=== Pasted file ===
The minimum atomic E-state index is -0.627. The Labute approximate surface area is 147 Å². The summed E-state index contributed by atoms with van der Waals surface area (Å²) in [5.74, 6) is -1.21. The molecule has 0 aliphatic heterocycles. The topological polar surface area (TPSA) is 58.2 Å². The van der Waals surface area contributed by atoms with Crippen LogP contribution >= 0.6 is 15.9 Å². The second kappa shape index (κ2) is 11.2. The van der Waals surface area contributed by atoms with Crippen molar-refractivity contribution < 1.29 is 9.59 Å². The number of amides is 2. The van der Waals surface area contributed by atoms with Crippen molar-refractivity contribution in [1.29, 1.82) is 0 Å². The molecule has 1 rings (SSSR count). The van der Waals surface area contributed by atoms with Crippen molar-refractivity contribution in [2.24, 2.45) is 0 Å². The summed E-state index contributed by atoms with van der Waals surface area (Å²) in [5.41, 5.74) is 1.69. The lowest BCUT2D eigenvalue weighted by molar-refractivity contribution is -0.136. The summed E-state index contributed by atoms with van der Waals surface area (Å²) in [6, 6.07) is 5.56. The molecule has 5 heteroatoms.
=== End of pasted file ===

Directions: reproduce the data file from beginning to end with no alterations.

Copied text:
The minimum atomic E-state index is -0.627. The Labute approximate surface area is 147 Å². The summed E-state index contributed by atoms with van der Waals surface area (Å²) in [5.74, 6) is -1.21. The molecule has 0 aliphatic heterocycles. The topological polar surface area (TPSA) is 58.2 Å². The van der Waals surface area contributed by atoms with Crippen LogP contribution >= 0.6 is 15.9 Å². The second kappa shape index (κ2) is 11.2. The van der Waals surface area contributed by atoms with Crippen molar-refractivity contribution < 1.29 is 9.59 Å². The number of amides is 2. The van der Waals surface area contributed by atoms with Crippen molar-refractivity contribution in [1.29, 1.82) is 0 Å². The molecule has 1 rings (SSSR count). The van der Waals surface area contributed by atoms with Crippen molar-refractivity contribution in [2.24, 2.45) is 0 Å². The summed E-state index contributed by atoms with van der Waals surface area (Å²) in [5.41, 5.74) is 1.69. The lowest BCUT2D eigenvalue weighted by molar-refractivity contribution is -0.136. The summed E-state index contributed by atoms with van der Waals surface area (Å²) in [6, 6.07) is 5.56. The molecule has 5 heteroatoms.